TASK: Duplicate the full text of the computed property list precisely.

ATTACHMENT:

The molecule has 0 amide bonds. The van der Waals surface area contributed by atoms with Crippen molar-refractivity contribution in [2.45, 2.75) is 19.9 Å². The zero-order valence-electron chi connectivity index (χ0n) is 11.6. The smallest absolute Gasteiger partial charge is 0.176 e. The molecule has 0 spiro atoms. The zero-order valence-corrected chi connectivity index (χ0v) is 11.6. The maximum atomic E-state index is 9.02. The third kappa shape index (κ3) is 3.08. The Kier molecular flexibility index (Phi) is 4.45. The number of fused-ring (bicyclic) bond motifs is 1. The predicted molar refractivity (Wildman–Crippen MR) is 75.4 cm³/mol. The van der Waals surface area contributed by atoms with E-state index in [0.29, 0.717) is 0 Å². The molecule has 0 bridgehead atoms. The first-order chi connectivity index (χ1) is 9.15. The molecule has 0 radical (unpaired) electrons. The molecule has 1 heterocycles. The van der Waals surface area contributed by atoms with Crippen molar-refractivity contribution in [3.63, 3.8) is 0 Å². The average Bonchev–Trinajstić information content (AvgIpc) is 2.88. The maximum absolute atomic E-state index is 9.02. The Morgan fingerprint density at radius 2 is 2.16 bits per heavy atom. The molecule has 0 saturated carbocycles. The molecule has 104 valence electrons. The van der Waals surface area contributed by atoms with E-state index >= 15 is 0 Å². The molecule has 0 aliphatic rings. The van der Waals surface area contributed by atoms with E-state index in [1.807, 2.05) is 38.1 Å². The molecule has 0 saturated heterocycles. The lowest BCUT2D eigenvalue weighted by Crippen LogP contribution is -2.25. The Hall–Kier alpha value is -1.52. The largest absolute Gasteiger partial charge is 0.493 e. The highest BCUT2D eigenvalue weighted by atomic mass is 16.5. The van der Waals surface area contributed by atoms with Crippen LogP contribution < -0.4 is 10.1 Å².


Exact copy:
The molecule has 0 amide bonds. The van der Waals surface area contributed by atoms with Crippen molar-refractivity contribution in [2.45, 2.75) is 19.9 Å². The zero-order valence-electron chi connectivity index (χ0n) is 11.6. The smallest absolute Gasteiger partial charge is 0.176 e. The molecule has 0 spiro atoms. The zero-order valence-corrected chi connectivity index (χ0v) is 11.6. The maximum atomic E-state index is 9.02. The third kappa shape index (κ3) is 3.08. The Kier molecular flexibility index (Phi) is 4.45. The number of fused-ring (bicyclic) bond motifs is 1. The predicted molar refractivity (Wildman–Crippen MR) is 75.4 cm³/mol. The van der Waals surface area contributed by atoms with E-state index in [0.29, 0.717) is 0 Å². The molecule has 0 bridgehead atoms. The first-order chi connectivity index (χ1) is 9.15. The molecule has 0 radical (unpaired) electrons. The molecule has 1 heterocycles. The van der Waals surface area contributed by atoms with Crippen molar-refractivity contribution in [3.63, 3.8) is 0 Å². The average Bonchev–Trinajstić information content (AvgIpc) is 2.88. The maximum absolute atomic E-state index is 9.02. The Morgan fingerprint density at radius 2 is 2.16 bits per heavy atom. The molecule has 0 saturated carbocycles. The molecule has 104 valence electrons. The van der Waals surface area contributed by atoms with E-state index >= 15 is 0 Å². The molecule has 0 aliphatic rings. The van der Waals surface area contributed by atoms with E-state index in [1.807, 2.05) is 38.1 Å². The molecule has 0 saturated heterocycles. The lowest BCUT2D eigenvalue weighted by Crippen LogP contribution is -2.25. The Hall–Kier alpha value is -1.52. The largest absolute Gasteiger partial charge is 0.493 e. The highest BCUT2D eigenvalue weighted by atomic mass is 16.5. The van der Waals surface area contributed by atoms with Crippen LogP contribution < -0.4 is 10.1 Å².